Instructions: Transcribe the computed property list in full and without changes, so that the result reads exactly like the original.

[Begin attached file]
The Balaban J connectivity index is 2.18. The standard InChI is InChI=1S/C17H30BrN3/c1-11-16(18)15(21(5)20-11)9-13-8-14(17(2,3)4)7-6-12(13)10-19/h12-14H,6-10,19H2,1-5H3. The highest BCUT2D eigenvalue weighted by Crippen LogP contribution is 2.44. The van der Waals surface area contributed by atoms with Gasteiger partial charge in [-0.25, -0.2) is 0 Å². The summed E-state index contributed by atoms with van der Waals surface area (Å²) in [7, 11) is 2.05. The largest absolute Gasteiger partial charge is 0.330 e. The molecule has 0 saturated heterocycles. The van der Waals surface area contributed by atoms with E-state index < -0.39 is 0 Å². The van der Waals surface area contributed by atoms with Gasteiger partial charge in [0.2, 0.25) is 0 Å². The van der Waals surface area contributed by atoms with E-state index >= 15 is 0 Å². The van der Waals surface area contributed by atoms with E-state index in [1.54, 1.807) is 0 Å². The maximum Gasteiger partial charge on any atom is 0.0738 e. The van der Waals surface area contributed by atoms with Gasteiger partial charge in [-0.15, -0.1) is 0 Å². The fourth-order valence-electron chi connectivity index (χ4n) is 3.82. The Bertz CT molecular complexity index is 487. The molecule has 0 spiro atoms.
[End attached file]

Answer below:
The Balaban J connectivity index is 2.18. The standard InChI is InChI=1S/C17H30BrN3/c1-11-16(18)15(21(5)20-11)9-13-8-14(17(2,3)4)7-6-12(13)10-19/h12-14H,6-10,19H2,1-5H3. The highest BCUT2D eigenvalue weighted by Crippen LogP contribution is 2.44. The van der Waals surface area contributed by atoms with Gasteiger partial charge in [-0.25, -0.2) is 0 Å². The summed E-state index contributed by atoms with van der Waals surface area (Å²) in [7, 11) is 2.05. The largest absolute Gasteiger partial charge is 0.330 e. The molecule has 0 saturated heterocycles. The van der Waals surface area contributed by atoms with E-state index < -0.39 is 0 Å². The van der Waals surface area contributed by atoms with Gasteiger partial charge in [0.2, 0.25) is 0 Å². The van der Waals surface area contributed by atoms with E-state index >= 15 is 0 Å². The van der Waals surface area contributed by atoms with E-state index in [1.54, 1.807) is 0 Å². The maximum Gasteiger partial charge on any atom is 0.0738 e. The van der Waals surface area contributed by atoms with Gasteiger partial charge in [-0.15, -0.1) is 0 Å². The fourth-order valence-electron chi connectivity index (χ4n) is 3.82. The Bertz CT molecular complexity index is 487. The molecule has 0 spiro atoms.